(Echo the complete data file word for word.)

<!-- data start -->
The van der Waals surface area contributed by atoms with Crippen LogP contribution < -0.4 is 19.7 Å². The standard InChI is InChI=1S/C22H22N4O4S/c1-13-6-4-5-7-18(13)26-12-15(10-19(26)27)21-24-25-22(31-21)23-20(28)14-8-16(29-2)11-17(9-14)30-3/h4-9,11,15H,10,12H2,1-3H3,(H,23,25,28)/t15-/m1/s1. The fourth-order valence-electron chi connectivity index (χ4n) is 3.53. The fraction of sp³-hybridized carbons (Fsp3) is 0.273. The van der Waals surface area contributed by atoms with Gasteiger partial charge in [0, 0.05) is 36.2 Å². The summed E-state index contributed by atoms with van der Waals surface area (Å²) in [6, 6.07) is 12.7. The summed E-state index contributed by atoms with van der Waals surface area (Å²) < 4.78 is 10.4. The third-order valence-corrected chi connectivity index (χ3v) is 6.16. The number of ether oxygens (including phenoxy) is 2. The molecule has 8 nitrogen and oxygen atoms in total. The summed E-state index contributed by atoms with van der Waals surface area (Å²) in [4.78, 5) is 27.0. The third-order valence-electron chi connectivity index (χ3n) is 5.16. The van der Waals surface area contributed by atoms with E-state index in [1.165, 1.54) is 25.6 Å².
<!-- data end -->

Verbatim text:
The van der Waals surface area contributed by atoms with Crippen LogP contribution < -0.4 is 19.7 Å². The standard InChI is InChI=1S/C22H22N4O4S/c1-13-6-4-5-7-18(13)26-12-15(10-19(26)27)21-24-25-22(31-21)23-20(28)14-8-16(29-2)11-17(9-14)30-3/h4-9,11,15H,10,12H2,1-3H3,(H,23,25,28)/t15-/m1/s1. The fourth-order valence-electron chi connectivity index (χ4n) is 3.53. The fraction of sp³-hybridized carbons (Fsp3) is 0.273. The van der Waals surface area contributed by atoms with Gasteiger partial charge in [0, 0.05) is 36.2 Å². The summed E-state index contributed by atoms with van der Waals surface area (Å²) in [6, 6.07) is 12.7. The summed E-state index contributed by atoms with van der Waals surface area (Å²) < 4.78 is 10.4. The third-order valence-corrected chi connectivity index (χ3v) is 6.16. The number of ether oxygens (including phenoxy) is 2. The molecule has 8 nitrogen and oxygen atoms in total. The summed E-state index contributed by atoms with van der Waals surface area (Å²) in [4.78, 5) is 27.0. The third-order valence-electron chi connectivity index (χ3n) is 5.16. The van der Waals surface area contributed by atoms with E-state index in [1.165, 1.54) is 25.6 Å².